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Objections raised to pro-life tent on Cass courthouse lawn

WALKER - Mary Ackerman and Betty Hackett objected Tuesday to Cass County commissioners giving permission for the 40 Days Pro-Life Campaign to have a tent for 40 days on the courthouse lawn.

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The tent as it appears on the Cass County Courthouse front lawn on Oct. 8, 2014. There are no signs on or around the tent. Participants generally stay inside the tent. Denton Newman Jr./BrainerdDispatch.com

WALKER - Mary Ackerman and Betty Hackett objected Tuesday to Cass County commissioners giving permission for the 40 Days Pro-Life Campaign to have a tent for 40 days on the courthouse lawn.

The 40 Days Pro-Life Campaign area supporters have pitched a small tent in a corner of the courthouse lawn for 40 days each fall since the board approved their use of the lawn in 2008.

The pro-life group is subject to restrictions county staff set, include restricting their presence to the tent and not interfering with any person's ability to come and go from the courthouse without harassment.

There are no signs on or around the tent. Participants generally stay inside the tent. They indicated when they first asked board permission that they would be conducting a prayer vigil inside the tent.

Ackerman, of Hackensack, asked first in a letter to the board to re-open the board's policy of ongoing permission. She objected to the 40-day length of the vigil.

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She indicated she sees this conflicting with separation of church and state.

Because there have not been any groups expressing an opposing view on the courthouse lawn, Ackerman indicated she sees this as a case of commissioners promoting one viewpoint. She also wrote in her letter she does not believe the commissioners want a counter demonstration.

She asked that the board inform the 40 Days Pro-Life group that this would be the last year they could use the courthouse lawn. Ackerman said at Tuesday's meeting she thinks prayer is counter to government functions.

"Not everyone prays," She said. She called the precedent of allowing the tent "a slippery slope."

Hackett said the board should get out of reviewing requests to use the lawn on a case by case basis. She also said the board should set time limits for people who want to voice their views, calling 40 days "an encampment" rather than a demonstration.

Hackett said she thinks the fact that the tent has no sign to indicate its purpose as "insidious."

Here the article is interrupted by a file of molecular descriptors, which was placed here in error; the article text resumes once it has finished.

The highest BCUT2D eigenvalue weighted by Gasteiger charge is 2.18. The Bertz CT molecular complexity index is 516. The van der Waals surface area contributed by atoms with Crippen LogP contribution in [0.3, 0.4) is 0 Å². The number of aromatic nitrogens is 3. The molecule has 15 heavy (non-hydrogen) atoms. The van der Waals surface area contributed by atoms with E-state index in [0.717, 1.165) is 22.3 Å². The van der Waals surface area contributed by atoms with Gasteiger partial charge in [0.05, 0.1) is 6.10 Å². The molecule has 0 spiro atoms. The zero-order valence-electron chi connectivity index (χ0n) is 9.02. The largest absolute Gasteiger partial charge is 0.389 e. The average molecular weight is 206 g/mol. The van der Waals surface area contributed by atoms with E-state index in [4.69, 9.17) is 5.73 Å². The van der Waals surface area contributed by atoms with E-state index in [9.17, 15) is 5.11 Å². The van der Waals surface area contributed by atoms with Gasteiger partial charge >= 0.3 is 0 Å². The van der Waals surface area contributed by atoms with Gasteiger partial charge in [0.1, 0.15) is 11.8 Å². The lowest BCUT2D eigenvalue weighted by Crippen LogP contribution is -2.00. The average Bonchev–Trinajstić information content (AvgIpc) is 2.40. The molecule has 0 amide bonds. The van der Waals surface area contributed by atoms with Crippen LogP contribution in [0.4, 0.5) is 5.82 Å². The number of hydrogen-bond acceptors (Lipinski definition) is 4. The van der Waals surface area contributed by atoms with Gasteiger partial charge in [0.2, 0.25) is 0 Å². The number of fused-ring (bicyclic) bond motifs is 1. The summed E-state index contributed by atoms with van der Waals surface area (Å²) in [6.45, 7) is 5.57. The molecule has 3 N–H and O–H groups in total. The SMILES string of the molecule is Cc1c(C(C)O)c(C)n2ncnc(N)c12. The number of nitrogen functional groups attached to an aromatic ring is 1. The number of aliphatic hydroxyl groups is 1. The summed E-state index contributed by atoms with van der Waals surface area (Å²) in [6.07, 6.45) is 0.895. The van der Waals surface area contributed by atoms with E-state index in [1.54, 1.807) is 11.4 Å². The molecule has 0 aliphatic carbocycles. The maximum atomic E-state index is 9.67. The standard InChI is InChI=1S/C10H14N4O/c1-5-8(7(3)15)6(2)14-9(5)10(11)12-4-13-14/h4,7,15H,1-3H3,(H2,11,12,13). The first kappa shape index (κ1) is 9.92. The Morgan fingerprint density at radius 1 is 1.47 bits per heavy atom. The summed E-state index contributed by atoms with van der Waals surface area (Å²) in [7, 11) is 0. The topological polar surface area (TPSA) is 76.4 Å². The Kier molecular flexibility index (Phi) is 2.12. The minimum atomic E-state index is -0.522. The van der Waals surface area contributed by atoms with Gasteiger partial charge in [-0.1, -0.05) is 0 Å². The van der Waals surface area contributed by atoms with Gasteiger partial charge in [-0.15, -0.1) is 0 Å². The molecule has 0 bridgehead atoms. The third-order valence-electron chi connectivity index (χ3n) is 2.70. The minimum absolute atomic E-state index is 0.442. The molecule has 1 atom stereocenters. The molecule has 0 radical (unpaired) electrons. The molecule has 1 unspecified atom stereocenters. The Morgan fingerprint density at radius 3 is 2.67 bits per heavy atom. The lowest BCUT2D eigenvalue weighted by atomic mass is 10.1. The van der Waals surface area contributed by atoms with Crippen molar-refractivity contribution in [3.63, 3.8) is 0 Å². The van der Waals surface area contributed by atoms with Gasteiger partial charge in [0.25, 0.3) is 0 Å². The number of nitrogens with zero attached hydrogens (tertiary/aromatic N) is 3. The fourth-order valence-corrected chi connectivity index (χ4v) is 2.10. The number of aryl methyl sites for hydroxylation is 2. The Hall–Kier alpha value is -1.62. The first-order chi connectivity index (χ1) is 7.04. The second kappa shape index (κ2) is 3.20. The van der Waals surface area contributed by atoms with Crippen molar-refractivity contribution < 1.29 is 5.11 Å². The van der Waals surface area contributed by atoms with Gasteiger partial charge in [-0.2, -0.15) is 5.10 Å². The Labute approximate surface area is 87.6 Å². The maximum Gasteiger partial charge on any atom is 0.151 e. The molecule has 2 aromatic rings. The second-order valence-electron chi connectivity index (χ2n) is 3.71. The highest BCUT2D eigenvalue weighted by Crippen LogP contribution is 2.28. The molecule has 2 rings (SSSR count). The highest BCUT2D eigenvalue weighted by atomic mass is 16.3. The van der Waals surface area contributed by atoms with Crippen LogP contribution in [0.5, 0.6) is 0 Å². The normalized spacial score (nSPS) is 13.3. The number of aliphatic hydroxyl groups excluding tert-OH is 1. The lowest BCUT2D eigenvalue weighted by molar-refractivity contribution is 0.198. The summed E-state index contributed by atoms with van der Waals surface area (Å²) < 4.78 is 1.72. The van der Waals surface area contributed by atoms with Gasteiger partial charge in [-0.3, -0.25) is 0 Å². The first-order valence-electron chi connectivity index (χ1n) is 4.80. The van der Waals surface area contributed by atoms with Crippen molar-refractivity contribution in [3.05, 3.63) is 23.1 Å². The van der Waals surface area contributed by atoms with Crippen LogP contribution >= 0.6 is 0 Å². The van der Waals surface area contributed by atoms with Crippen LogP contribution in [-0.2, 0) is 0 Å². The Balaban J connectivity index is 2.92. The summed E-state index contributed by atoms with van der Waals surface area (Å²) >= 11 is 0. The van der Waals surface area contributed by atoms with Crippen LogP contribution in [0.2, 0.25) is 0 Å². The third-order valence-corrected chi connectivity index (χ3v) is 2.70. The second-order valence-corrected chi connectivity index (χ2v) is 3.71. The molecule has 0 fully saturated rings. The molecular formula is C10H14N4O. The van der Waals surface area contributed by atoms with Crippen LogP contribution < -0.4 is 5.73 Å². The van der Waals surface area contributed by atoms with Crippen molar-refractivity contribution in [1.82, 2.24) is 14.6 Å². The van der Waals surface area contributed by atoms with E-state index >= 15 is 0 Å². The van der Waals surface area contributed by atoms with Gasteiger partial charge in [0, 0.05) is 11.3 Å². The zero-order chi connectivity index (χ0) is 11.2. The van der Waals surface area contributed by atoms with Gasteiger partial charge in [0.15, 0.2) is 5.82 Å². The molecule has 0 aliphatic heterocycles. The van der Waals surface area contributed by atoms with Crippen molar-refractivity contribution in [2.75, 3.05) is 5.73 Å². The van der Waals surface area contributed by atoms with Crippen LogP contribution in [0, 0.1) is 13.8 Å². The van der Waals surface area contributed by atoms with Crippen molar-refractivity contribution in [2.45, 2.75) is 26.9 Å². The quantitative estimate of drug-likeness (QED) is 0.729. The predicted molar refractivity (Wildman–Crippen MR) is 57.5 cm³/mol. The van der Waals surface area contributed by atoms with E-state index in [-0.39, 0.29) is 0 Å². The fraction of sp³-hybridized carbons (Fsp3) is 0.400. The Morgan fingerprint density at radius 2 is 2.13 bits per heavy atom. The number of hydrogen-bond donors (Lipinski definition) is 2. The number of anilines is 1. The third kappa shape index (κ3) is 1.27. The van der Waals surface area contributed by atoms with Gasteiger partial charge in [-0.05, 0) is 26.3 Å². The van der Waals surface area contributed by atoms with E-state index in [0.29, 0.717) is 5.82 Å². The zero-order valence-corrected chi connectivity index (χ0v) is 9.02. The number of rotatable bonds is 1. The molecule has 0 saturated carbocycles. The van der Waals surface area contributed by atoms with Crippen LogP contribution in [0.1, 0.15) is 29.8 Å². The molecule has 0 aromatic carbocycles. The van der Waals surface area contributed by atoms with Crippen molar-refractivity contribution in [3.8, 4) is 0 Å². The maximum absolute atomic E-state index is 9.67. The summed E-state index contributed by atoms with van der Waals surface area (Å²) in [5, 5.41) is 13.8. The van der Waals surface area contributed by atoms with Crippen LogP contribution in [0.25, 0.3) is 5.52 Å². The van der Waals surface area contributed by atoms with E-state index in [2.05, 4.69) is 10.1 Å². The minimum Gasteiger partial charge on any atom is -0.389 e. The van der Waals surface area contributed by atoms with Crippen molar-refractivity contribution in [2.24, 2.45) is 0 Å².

"You should not have approved it," she concluded.

Ackerman and Hackett described themselves as supporters of free speech and the First Amendment.

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Commissioner Neal Gaalswyk said the board does not want to get into limiting free speech. He said the board needs to either not allow any use of the courthouse lawn or approve all viewpoints, which he said, was the board's original intent when it first permitted the tent.

He said Minnesota Supreme Court has restricted governments from preventing the exercise of religion even more than the federal courts. Gaalswyk said he realizes the tent does not reflect the views of everyone in the county.

The only other recent use the county has been requested to permit on the lawn that was cited Tuesday is vendor booths during the city of Walker's Ethnic Fest celebration each year.

Commissioner Bob Kangas said the county has had no complaints about the 40 Days Pro-Life Campaign harassing anyone or causing problems.

In response to Ackerman's and Hackett's presentations, Gaalswyk said, while you state you support free speech, the content of your talk was more on how we can restrict other people's views.

"I would be concerned about the chilling effect restrictions of time, content and viewpoints would have on free speech," Gaalswyk said. "Until there is an unlawful disruption, we should allow free speech," he added.

County Attorney Christopher Strandlie noted demonstrations cannot block government activities and that the board cannot prevent people who peacefully assemble.

He noted, however, there could be challenges on whether letting people use the lawn is content neutral or is in government interest.

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The board declined to change any policy Tuesday from that of allowing anyone to express their views on the courthouse lawn as long as they do not cause a disturbance or interfere with people coming and going from the building to do regular government business.

Related Topics: CASS COUNTY COURTHOUSE
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